Nairobi Governor Mike Sonko has pleaded not guilty to more than 30 charges of money laundering, receiving bribes and conflict of interest after appearing in court under tight security.
Chief public prosecutor Noordin Haji has accused Sonko, who was arrested on Friday, and his associates of the misappropriation of 357 million Kenyan shillings ($3.5m).
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Sonko pleaded “not guilty” to all the charges when he was arraigned before anti-corruption court magistrate Douglas Ogoti on Monday in a packed court secured by anti-riot police.
“You knowingly acquired property and money knowing it was the proceeds of crime,” a state prosecutor read out one of the charges, to which Sonko replied: “Not true.”
State prosecutors also read out details from Sonko’s bank accounts and several dates on which money was wired in from contractors who had won tenders in the city county.
Sonko was represented in court by a high-profile team of Kenyan lawyers, including the Senate Majority leader Kipchumba Murkomen.
The governor spent the weekend in jail after his dramatic arrest in southern Voi saw him scuffle with police before being bundled in a helicopter and flown to Nairobi.
He said in a statement on Sunday that his arrest was politically motivated and that he was a law-abiding citizen.
Sonko urged his supporters to avoid any actions that “may threaten the peace”. Police used tear gas to disperse hundreds of Sonko’s supporters when he was called into the anti-corruption office for questioning in November.
“What I ask of you, my supporters, is to pray for me. Even all my haters, please pray for me,” the statement, written partly in English and partly in Swahili, read.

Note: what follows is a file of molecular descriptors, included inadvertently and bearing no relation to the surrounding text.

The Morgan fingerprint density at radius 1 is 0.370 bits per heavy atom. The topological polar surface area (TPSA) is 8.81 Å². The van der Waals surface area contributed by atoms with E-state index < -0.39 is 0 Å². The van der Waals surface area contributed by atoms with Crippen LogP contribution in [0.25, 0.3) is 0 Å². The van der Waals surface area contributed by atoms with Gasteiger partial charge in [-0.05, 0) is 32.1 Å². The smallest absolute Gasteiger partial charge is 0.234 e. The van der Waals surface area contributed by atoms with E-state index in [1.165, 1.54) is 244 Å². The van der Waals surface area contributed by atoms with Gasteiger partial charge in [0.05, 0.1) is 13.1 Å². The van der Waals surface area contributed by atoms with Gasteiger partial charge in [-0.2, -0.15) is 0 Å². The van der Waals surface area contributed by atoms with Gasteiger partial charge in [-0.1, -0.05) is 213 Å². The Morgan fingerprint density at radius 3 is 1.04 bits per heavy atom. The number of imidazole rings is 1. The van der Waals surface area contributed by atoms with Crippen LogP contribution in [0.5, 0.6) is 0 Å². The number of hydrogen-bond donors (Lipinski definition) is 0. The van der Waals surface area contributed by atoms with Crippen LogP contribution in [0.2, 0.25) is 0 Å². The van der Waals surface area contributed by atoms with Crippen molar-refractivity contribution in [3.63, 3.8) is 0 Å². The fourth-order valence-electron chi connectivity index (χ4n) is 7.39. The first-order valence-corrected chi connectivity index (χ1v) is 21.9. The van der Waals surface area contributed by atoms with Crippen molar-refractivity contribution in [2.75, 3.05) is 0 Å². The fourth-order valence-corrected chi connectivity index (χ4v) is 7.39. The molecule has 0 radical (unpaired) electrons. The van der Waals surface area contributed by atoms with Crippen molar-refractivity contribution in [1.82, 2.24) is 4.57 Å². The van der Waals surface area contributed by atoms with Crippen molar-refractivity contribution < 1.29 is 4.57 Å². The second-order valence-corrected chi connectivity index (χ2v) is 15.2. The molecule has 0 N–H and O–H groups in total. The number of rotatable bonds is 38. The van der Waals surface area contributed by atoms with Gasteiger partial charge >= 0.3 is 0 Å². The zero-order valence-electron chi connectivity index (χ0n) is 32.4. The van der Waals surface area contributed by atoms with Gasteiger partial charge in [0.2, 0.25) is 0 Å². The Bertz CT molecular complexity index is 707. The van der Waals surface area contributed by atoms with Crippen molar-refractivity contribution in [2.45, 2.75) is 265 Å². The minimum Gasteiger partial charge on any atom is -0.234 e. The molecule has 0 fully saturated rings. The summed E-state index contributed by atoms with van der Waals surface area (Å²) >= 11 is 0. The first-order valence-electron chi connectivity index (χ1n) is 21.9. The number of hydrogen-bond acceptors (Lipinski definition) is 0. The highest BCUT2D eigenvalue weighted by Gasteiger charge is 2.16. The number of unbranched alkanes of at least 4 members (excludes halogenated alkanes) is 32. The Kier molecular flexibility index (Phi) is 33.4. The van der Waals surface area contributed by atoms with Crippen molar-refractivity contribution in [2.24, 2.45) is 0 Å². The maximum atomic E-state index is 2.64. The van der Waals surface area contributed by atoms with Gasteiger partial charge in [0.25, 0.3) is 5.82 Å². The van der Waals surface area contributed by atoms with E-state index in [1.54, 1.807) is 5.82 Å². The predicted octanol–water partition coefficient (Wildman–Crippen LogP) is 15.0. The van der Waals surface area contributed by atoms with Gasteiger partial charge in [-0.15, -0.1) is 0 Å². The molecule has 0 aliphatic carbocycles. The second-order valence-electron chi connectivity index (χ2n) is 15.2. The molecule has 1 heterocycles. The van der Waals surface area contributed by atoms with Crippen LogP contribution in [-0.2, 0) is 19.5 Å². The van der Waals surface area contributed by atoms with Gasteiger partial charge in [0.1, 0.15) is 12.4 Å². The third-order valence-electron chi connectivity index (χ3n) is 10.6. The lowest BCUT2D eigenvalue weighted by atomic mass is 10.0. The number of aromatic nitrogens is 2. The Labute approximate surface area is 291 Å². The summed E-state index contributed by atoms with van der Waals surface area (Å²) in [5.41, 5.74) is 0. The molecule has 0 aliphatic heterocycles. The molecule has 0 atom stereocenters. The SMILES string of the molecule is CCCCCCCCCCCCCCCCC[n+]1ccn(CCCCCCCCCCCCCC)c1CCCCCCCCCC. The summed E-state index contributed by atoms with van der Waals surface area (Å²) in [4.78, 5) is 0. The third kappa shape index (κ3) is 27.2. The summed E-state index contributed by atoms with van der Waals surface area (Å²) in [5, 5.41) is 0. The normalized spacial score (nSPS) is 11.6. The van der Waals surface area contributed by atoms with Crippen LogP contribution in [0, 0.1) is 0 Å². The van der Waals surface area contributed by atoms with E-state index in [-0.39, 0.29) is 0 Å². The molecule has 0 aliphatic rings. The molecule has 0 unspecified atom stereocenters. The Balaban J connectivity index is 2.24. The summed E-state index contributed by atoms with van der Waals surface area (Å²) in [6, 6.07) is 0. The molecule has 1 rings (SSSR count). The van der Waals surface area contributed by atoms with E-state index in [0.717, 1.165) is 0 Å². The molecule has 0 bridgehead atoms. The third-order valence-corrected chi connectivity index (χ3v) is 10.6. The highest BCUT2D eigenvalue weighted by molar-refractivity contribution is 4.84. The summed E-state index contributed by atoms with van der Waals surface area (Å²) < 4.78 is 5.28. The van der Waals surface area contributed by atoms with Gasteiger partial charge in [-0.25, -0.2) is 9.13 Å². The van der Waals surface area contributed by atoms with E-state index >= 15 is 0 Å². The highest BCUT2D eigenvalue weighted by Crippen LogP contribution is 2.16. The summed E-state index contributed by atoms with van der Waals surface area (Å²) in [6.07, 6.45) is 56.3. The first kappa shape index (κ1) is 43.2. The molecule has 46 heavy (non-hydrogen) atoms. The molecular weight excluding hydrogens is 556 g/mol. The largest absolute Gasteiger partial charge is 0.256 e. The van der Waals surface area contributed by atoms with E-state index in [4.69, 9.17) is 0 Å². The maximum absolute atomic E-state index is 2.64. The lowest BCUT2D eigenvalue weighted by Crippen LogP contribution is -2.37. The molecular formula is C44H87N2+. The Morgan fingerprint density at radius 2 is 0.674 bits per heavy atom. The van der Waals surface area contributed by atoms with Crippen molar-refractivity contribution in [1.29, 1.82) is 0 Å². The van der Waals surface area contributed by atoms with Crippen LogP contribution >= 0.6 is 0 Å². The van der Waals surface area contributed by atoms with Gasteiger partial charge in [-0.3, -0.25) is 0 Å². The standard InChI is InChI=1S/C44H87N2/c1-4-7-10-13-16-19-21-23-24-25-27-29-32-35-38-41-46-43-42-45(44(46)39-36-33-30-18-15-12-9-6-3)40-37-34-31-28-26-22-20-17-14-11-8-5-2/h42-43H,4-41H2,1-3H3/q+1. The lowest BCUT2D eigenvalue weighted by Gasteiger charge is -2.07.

Born Gidion Mike Mbuvi, the governor formally adopted the nickname “Sonko” which is Swahili slang for a rich and flamboyant person.
It was seen as a maverick move when, in 2017, the governing party chose him as its candidate for Nairobi’s gubernatorial poll.
He has previously spent time in jail – for failing to respect court dates – and has denied allegations of illegal activities, including drug trafficking.
He is beloved by poor Kenyans for running his personally branded fire trucks and ambulances to assist people living in the slums.
He is also known for his style mimicking an American rapper, dripping with expensive gold and diamond jewellery, and on occasion, golden shoes. He recently drew criticism for displaying his opulent dining room on social media.
He also has a fleet of gold-coloured cars.
Kenyans and investors have long complained of corruption in Kenya, East Africa’s business hub and the region’s richest economy. President Uhuru Kenyatta has promised to crack down on the problem.